As printers try to squeeze every ounce of efficiency out of their shops, especially in this tough economic environment, one spot on their radar continues to be the bindery. It is usually when the job is ready to go out the door and too many hands are needed to complete the post-press finishing, resulting in a bottleneck.
Bindery manufacturers are quite attune to these problems, and are continually introducing new products to provide more efficiency, more flexibility, and more high-value jobs to help printers differentiate themselves from their competitors.
While the rest of the printshop has been integrated using JDF workflow technology, the bindery has, for the most part, been left behind. But that’s no longer the case. Launching in June, Heidelberg will introduce its Prinect Postpress Manager, the first system that allows full-service print shops to integrate finishing machines fully into their workflow. Working in harmony with the Prinect modules, it ensures a uniquely efficient overall workflow. Postpress processes can be transparently displayed to all parties involved, allocated to particular machines and effectively speeded up. Central acquisition of machine and job data also enables precise actual costing.
“Prinect Postpress Manager will link an entire printer’s systems into one seamless workflow,” said Dan Maurer, vice president of postpress marketing for Heidelberg. “Prinect will collect the information from a job ticket or management information system (MIS), integrate it electronically and pre-schedule the job into the bindery workflow. This will help printers optimize their production planning, and group their jobs together while sending all of this data to their MIS for better job costing, reducing set-up time and job ticket errors and faster turnaround.” Heidelberg will demonstrate the new module at Print 09 this fall.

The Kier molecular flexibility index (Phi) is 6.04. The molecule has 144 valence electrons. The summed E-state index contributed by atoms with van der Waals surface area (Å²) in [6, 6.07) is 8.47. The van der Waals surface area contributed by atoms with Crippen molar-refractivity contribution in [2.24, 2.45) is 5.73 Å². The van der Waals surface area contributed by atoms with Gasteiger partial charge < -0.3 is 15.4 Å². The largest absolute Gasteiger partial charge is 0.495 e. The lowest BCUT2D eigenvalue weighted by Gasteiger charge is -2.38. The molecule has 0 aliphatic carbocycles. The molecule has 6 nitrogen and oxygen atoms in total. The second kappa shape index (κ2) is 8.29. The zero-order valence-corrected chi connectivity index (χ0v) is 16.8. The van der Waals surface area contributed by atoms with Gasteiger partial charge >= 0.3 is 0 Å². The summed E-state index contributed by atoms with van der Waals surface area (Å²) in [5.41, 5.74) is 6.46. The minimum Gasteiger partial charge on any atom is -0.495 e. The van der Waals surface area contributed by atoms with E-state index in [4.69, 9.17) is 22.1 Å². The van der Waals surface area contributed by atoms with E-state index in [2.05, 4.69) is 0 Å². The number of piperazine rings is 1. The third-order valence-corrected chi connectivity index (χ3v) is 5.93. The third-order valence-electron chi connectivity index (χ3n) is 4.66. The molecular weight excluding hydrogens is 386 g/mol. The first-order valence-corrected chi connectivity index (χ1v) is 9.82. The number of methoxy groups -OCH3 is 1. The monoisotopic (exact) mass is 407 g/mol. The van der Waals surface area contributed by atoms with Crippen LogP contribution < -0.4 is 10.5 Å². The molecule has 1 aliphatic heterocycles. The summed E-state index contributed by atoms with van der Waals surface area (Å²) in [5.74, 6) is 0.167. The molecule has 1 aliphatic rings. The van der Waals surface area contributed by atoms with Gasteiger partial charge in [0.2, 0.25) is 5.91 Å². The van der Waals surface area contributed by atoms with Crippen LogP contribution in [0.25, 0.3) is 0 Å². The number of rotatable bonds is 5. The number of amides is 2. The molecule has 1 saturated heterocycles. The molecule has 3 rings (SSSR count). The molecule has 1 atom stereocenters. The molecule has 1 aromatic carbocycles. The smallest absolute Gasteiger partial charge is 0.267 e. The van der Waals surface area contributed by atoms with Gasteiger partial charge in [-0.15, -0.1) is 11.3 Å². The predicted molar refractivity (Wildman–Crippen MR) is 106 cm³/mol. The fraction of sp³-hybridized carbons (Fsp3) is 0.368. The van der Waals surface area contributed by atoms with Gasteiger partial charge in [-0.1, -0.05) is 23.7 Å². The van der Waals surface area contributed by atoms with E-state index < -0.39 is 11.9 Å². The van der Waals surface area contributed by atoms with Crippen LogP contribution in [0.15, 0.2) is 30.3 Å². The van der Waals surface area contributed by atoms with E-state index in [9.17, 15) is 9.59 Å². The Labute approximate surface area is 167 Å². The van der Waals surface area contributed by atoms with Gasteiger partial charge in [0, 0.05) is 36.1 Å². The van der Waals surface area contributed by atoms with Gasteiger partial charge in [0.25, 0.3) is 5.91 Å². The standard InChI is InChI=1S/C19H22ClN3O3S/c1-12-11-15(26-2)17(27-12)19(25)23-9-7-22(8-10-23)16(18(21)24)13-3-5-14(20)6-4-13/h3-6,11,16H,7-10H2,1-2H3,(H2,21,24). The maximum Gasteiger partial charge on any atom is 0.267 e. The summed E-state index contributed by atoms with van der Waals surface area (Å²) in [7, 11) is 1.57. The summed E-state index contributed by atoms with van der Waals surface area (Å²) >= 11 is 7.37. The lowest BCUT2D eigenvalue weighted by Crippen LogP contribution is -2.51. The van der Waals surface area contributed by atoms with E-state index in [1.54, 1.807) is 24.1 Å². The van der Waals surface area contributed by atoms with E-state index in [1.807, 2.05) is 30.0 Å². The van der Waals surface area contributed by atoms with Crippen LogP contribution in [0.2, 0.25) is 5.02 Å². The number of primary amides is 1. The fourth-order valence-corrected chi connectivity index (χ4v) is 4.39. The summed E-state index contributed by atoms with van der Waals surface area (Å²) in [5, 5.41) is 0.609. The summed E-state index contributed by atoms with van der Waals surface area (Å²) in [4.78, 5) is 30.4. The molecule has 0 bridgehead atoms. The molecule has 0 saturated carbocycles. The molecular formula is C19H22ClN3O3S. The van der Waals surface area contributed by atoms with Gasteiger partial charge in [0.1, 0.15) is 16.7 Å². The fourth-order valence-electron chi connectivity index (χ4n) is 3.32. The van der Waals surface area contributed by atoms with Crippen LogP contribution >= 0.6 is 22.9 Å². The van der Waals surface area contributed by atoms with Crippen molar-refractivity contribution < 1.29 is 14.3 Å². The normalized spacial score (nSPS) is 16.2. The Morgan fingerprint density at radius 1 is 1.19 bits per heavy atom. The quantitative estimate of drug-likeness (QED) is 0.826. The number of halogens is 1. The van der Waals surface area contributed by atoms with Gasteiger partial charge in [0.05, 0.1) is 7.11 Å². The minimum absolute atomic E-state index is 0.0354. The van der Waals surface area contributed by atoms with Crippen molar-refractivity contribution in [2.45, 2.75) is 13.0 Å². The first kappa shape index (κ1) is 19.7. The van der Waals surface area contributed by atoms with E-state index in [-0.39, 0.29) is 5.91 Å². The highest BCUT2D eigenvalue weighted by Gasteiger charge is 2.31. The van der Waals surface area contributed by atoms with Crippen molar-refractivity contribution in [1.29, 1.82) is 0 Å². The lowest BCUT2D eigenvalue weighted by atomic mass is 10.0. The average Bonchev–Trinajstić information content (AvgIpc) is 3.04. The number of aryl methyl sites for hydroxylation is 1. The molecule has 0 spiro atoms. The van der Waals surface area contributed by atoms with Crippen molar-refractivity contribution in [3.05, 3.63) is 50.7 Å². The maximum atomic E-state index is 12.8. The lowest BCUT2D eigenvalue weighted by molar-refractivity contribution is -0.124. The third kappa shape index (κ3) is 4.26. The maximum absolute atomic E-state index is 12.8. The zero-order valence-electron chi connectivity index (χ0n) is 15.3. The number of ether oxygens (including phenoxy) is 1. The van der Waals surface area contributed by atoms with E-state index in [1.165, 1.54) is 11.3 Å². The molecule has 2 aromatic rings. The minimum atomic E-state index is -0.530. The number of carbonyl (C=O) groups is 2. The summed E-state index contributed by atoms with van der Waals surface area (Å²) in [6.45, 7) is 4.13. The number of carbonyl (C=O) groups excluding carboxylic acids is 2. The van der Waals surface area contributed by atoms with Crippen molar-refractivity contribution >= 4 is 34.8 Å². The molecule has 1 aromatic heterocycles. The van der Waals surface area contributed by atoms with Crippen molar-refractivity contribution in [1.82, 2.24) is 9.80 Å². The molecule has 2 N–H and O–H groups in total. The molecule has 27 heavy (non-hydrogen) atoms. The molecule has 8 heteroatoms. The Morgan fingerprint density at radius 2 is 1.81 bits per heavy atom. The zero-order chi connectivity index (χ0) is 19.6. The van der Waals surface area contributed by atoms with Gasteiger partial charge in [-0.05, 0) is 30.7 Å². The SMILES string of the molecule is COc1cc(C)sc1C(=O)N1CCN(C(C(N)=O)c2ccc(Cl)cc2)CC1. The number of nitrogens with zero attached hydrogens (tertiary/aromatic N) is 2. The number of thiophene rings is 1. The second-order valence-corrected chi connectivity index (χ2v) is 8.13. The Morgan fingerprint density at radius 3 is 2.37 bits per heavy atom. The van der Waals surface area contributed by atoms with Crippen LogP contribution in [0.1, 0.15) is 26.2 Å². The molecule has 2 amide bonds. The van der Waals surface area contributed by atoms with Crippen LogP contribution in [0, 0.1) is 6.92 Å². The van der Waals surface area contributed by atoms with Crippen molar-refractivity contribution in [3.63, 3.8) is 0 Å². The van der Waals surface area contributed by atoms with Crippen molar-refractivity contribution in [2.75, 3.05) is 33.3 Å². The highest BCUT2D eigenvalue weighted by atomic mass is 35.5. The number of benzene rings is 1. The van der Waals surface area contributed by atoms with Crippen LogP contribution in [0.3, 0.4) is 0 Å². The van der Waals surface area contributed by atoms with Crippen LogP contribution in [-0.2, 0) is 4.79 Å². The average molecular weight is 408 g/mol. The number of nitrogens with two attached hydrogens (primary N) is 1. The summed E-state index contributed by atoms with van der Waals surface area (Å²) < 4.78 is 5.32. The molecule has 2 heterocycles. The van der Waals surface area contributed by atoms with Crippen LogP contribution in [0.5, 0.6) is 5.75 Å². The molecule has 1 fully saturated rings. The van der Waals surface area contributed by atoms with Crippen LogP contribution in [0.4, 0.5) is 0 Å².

Reading Up on Changes
The book manufacturing industry has been going through changes as well. Digital printing is starting to create a paradigm shift in how books are produced, said Andy Fetherman, manager of on-demand solutions for Muller Martini. “It started with the need to produce old books from a back list,” he noted, “but now digital printing has moved into mainstream book production. We’re seeing a shift from offset printing book production to digital because of the increased speed and quality of digital printing systems.”
Responding to this growth, Muller Martini put its research and development teams to the task of providing high-quality inline bindery solutions to digital print systems, in which the book could be finished without anyone touching it. The outcome? Muller Martini’s SigmaLine digital book-making production. “We launched SigmaLine conservatively, and have 30 systems around the world,” said Fetherman. “We’ll be launching it in the U.S. at Print 09 later this year.”
SigmaLine is a modular system that produces high-quality, digitally printed books, and offers short lead times—from short to medium runs, or books-on-demand. It networks digital printing and finishing in one complete system, allowing fully automated production in one operation, from the roll to the completed book. This consistent integration of all component processes enables short runs to be produced extremely quickly and economically.
Digital book production remains a particularly fast-growing segment served by Standard Finishing Systems as well. “Standard anticipates continued migration of analog book production to digital, as cost-per-image drops and image quality improves further,” said Mark Hunt, Standard’s director of marketing. “The run-length tipping point line between analog and digital shifts in favor of digital every year and perfectly acceptable color has arrived for critical application categories such as textbooks. We see continued strong growth and demand in digital book production, and believe our intelligently automated perfect binding lines are well positioned to help printers make this transition profitably.”